Well, I finally caught the CNN series “Black In America.” And I have to say I was very disappointed, even bothered by Soledad Obrien’s piece, particularly considering she is bi-cultural herself (that’s her on the left with her kids).
I just don’t think the series did anything to shed new light on the subject. All of the issues covered have been done before. Don’t get me wrong, I’m still glad they did it. It’s just that the promise of the program, especially with the way they publicized it, was so high. And maybe that’s my fault. I expected too much.
But beyond that expectation, the greatest problem I had was that it was so one-sided. I don’t think it really gave a fair or balanced since of what it is like to be “Black in America” as the tag for the series goes. All too often it focused on the view that the experiences of poverty, job troubles, housing, health care, etc., were totally unique to Blacks. And in almost all cases I kept saying to myself, but the problem or example they were giving impacted, and was felt by, others in almost the same way.
But of course, like in my last blog entry, the thing that bothered me the most were the times she covered what she called “inter-racial” relationships (and by the way her use of the word “race” over and over was particularly appalling to me, hammering the idea that we are totally distinct). Besides the part in the clip I referenced in my previous entry, much to my horror, I learned she had more negatives on these cross cultural unions. In one case, she focused on a young man, the product of a white father and black mother, and pretty much focused on his being not fully accepted in either world. And on another occasion she was talking to a father who had two sons in “inter-racial” relationships and she was quizzing him about that, insinuating a problem. She even said to him “many people will be angry about that,” as if that should factor in.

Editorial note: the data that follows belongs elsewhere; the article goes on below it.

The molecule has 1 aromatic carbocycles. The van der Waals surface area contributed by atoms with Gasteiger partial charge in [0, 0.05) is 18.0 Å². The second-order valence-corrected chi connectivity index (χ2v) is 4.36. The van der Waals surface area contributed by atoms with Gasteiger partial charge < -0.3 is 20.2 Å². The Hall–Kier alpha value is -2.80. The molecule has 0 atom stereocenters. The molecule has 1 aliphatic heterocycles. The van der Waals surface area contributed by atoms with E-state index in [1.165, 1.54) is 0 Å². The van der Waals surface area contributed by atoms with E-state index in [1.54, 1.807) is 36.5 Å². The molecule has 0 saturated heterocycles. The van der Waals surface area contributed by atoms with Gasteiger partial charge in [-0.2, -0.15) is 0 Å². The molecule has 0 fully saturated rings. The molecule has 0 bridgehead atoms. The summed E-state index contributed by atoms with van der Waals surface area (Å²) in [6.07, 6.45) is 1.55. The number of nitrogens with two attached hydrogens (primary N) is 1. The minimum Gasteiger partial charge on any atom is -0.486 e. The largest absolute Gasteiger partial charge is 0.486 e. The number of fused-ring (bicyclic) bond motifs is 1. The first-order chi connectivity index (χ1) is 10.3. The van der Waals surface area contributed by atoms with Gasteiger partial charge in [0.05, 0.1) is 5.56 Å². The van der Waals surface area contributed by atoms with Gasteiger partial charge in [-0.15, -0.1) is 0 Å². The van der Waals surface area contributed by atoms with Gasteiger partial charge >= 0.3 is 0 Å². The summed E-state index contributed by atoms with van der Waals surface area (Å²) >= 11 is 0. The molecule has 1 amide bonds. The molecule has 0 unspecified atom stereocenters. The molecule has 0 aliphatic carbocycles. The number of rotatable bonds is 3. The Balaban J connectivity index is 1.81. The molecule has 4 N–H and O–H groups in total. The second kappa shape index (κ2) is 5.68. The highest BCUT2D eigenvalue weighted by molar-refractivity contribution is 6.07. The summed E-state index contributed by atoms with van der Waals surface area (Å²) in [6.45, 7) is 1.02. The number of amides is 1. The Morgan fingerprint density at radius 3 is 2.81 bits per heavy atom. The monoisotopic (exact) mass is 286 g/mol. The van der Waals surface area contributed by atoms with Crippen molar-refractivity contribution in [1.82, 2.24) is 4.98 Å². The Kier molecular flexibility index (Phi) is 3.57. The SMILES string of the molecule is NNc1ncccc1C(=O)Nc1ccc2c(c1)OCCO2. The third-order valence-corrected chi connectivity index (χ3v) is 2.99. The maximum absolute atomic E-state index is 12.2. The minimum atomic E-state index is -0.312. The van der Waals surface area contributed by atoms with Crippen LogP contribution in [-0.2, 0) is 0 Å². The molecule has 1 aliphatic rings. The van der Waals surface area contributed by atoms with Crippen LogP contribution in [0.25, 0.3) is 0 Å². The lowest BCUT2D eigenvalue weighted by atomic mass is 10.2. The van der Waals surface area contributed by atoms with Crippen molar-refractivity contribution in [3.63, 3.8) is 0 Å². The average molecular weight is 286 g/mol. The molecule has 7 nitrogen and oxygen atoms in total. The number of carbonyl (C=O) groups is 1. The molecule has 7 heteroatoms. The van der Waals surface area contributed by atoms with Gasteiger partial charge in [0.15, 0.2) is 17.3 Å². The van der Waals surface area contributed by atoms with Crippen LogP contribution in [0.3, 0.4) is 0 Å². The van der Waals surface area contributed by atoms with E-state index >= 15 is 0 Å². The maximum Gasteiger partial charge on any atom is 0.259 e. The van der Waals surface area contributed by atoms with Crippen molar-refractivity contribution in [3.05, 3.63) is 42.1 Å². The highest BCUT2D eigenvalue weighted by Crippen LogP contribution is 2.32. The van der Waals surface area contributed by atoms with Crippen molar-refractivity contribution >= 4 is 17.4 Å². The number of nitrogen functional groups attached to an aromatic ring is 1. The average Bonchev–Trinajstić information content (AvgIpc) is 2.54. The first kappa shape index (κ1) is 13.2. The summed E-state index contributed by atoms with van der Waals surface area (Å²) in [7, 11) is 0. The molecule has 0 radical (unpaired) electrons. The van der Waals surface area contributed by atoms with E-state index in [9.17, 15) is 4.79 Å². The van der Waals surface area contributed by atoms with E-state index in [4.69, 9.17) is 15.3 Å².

Soledad, what gives? Maybe she wanted to go a different direction with that stuff and the whole piece, but was pressured by her bosses, who knows. But at best the piece was a reminder of the work still to be done. At worst, though, the series could do more to make it look like Blacks are altogether different and set apart than any other ethnic group, which certainly doesn’t reflect my experiences as “Black in America.” We certainly have issues to be dealt with, but so do all groups, and I certainly think we have far more in common than pieces like this choose to indicate.